In this eight-part series, we will take a close look at eight different factors that will affect your company’s ability to attract and retain top talent in the marketplace.
Diversity. It’s a buzzword that carries a broad range of emotional and professional connotations, both positive and negative. While most would agree that diversity is a good goal, there is plenty of debate about when and how that goal should be pursued. Diversity has a proven history of positively impacting the bottom line for businesses; still, many companies have failed to make diversity hiring programs a priority. Reasons vary, and include everything from a misunderstanding of what diversity is and what it can do to concerns about budgeting and salaries. The good news is that an intentional approach to diversity hiring can bring both new perspectives and better connections with customers and clients to your business.
Why Diversity is Good for Business
Diversity is a worthy goal for its own sake, but research conducted by Britain’s Institute of Directors (IOD) also supports the idea that a diverse workforce has a positive impact on financial performance. There are several reasons for this:
- Higher Quality Workforce—A diverse work environment attracts better quality candidates, while also promoting different perspectives. When the workforce represents many different backgrounds, cultures, and ideas, those varied perspectives result in a more robust business strategy.
- Positive Impact on Creativity and Productivity—Diverse perspectives enable businesses to see a bigger picture than their less diverse counterparts. Diversity stimulates the creativity of all team members as they consider other points of view, resulting in greater productivity.
- Better Connection with Diverse Customers and Clients—As customer bases themselves become more diverse both in the U.S. and globally, companies that can speak to the needs of those diverse groups will outperform their competitors.
How Lack of Diversity Can Sabotage Hiring
Lack of diversity creates problems not only in the practice of the business itself, but also in the hiring stages. When candidates don’t believe that a business values diversity, they may be more likely to look elsewhere for a job. Lack of diversity can sabotage your hiring efforts in three primary ways:
- Lack of focus on employees as people first—Employees are more than the sum total of their experience and education. When a business fails to recognize the value of diversity, its culture may unwittingly take on a less than welcoming atmosphere for some candidates.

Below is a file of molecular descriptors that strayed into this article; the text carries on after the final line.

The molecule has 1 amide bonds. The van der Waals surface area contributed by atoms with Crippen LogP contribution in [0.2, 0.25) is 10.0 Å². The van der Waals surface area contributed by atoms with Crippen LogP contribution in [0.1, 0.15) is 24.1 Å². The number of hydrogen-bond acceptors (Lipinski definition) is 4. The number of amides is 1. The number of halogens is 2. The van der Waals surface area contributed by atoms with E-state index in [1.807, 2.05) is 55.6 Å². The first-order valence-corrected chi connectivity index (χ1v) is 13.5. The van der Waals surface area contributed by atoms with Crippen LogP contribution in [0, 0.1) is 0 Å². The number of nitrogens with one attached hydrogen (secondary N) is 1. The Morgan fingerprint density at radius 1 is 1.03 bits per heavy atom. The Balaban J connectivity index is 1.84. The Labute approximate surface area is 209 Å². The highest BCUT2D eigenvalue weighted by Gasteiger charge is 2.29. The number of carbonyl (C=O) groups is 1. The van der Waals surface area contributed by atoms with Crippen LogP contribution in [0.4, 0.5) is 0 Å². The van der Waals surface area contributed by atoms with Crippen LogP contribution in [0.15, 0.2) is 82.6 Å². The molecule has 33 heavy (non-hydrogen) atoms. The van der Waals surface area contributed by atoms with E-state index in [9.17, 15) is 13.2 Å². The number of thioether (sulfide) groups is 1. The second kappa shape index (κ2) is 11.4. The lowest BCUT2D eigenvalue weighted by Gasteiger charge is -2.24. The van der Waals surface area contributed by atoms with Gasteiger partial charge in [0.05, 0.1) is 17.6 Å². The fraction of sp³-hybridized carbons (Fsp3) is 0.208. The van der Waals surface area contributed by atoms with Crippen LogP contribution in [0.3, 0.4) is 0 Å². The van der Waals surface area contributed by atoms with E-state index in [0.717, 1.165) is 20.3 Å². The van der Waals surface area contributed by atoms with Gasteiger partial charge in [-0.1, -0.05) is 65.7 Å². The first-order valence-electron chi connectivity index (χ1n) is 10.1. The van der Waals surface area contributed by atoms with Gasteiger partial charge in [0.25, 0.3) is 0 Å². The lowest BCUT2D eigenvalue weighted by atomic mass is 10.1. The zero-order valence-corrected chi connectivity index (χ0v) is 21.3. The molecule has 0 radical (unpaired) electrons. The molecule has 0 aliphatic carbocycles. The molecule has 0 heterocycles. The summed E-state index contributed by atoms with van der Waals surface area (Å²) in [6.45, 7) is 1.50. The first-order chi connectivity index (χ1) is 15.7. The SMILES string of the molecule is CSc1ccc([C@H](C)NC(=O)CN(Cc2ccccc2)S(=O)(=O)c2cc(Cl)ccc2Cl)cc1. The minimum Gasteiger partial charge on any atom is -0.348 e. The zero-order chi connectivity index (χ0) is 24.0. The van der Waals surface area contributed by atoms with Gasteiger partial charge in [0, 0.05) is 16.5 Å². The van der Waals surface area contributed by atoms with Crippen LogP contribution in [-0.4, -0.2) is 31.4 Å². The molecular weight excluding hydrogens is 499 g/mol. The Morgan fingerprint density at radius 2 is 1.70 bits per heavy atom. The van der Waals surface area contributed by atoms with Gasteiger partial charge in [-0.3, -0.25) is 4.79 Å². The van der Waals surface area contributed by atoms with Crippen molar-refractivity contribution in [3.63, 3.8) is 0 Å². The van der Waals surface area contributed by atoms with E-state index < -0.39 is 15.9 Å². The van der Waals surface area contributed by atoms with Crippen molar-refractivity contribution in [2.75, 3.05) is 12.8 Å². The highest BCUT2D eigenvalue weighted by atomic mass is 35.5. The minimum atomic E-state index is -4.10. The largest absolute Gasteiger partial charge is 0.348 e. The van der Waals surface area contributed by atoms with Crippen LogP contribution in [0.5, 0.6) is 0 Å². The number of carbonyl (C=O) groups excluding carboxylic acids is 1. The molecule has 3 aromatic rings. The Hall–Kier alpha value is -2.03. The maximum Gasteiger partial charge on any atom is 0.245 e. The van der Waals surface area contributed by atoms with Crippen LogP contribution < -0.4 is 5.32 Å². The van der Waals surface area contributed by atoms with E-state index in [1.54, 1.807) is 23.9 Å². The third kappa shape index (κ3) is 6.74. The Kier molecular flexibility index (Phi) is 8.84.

- Failure to reach Millennials—Millennials are the most diverse generation in the history of the United States, and they view diversity as a key for business success. They are also highly desirable candidates for businesses because they tend to have a good grasp of technology and they value collaboration in the workplace. In order to attract them, businesses will have to communicate a commitment to the values they hold dear, including diversity.
- Negative affect on employer brand—As the workforce itself becomes more diverse, businesses that value diversity will be viewed as more desirable places to work. Failure to promote diversity could negatively affect your employer brand.
How to Promote Diversity In the Workplace
Diversity doesn’t just happen. It takes a commitment to the concept and value of multiple viewpoints and cultural backgrounds as well as a strategic business approach in order to achieve the ideal of diversity at all levels of the organization.
- Incorporate diversity into your company mission. Keep it in front of your employees as part of your mission statement and company values. Let them know it is not just an afterthought, but rather central to the achievement of your business goals.
- Create a culture that values different ideas and teamwork. Promote communication among team members and management, and encourage employees to share different perspectives and ideas.
- Implement meritorious hiring policies. Meritorious hiring policies focus on the qualifications of each candidate while remaining neutral in terms of gender, age, ethnicity, etc. One way to do this is to reconsider where you do most of your recruiting. By expanding the reach of your recruitment efforts, you can broaden your talent pipeline to procure desirable candidates across multiple demographics.
- Seek to mirror the diversity found in your community and in the demographics you serve. The diversity of your target audience should be reflected on your payroll. Minority employees can help you form connections with and serve the needs of minorities in your community.
- Build relationships with organizations that promote diversity. Organizations that promote diversity in the workplace can be excellent resources for connecting businesses with qualified candidates.
- Implement diversity training and mentorships. Diversity training should focus on promoting inclusion in the workplace by creating an environment where all employees can contribute their talents effectively. Mentorships can also provide excellent opportunities to help new employees assimilate into the company culture.
Failure to actively seek diversity will usually result in a workforce that is less diverse than it should be. Winning the war for talent will mean demonstrating an intentional effort to create a work environment where all perspectives and cultures hold equal value for your organization.